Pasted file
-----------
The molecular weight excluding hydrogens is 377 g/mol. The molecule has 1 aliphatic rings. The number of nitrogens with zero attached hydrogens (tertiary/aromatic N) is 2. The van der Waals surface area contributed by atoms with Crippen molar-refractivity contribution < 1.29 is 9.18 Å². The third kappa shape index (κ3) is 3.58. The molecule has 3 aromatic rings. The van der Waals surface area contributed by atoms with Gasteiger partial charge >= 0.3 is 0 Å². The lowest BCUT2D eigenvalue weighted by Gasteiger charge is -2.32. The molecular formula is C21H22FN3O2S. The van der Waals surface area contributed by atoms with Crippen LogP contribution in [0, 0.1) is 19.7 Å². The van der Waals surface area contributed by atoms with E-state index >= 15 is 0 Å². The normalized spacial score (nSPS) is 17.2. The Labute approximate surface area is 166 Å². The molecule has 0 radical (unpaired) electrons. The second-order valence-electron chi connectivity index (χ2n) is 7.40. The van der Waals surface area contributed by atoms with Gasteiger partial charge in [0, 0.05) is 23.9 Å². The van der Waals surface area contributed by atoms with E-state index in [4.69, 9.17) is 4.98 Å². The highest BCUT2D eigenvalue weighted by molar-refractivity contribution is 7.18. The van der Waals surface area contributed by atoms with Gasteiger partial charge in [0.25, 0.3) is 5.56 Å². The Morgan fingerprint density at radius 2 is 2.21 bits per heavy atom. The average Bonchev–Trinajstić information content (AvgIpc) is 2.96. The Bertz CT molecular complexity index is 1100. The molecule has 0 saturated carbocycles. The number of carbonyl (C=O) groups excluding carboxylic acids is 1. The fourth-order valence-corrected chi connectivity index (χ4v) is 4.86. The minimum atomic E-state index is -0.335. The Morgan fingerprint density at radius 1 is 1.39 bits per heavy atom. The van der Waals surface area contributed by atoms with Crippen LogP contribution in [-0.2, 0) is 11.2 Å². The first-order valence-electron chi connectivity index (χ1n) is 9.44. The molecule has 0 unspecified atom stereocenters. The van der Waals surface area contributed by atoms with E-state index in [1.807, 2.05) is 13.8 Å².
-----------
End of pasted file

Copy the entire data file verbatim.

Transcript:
The molecular weight excluding hydrogens is 377 g/mol. The molecule has 1 aliphatic rings. The number of nitrogens with zero attached hydrogens (tertiary/aromatic N) is 2. The van der Waals surface area contributed by atoms with Crippen molar-refractivity contribution < 1.29 is 9.18 Å². The third kappa shape index (κ3) is 3.58. The molecule has 3 aromatic rings. The van der Waals surface area contributed by atoms with Gasteiger partial charge >= 0.3 is 0 Å². The lowest BCUT2D eigenvalue weighted by Gasteiger charge is -2.32. The molecular formula is C21H22FN3O2S. The van der Waals surface area contributed by atoms with Crippen LogP contribution in [0, 0.1) is 19.7 Å². The van der Waals surface area contributed by atoms with E-state index >= 15 is 0 Å². The normalized spacial score (nSPS) is 17.2. The Labute approximate surface area is 166 Å². The molecule has 0 radical (unpaired) electrons. The second-order valence-electron chi connectivity index (χ2n) is 7.40. The van der Waals surface area contributed by atoms with Gasteiger partial charge in [0, 0.05) is 23.9 Å². The van der Waals surface area contributed by atoms with E-state index in [4.69, 9.17) is 4.98 Å². The highest BCUT2D eigenvalue weighted by molar-refractivity contribution is 7.18. The van der Waals surface area contributed by atoms with Gasteiger partial charge in [0.25, 0.3) is 5.56 Å². The Morgan fingerprint density at radius 2 is 2.21 bits per heavy atom. The average Bonchev–Trinajstić information content (AvgIpc) is 2.96. The Bertz CT molecular complexity index is 1100. The molecule has 0 saturated carbocycles. The number of carbonyl (C=O) groups excluding carboxylic acids is 1. The fourth-order valence-corrected chi connectivity index (χ4v) is 4.86. The minimum atomic E-state index is -0.335. The Morgan fingerprint density at radius 1 is 1.39 bits per heavy atom. The van der Waals surface area contributed by atoms with Crippen LogP contribution in [-0.2, 0) is 11.2 Å². The first-order valence-electron chi connectivity index (χ1n) is 9.44. The molecule has 0 unspecified atom stereocenters. The van der Waals surface area contributed by atoms with E-state index in [1.807, 2.05) is 13.8 Å².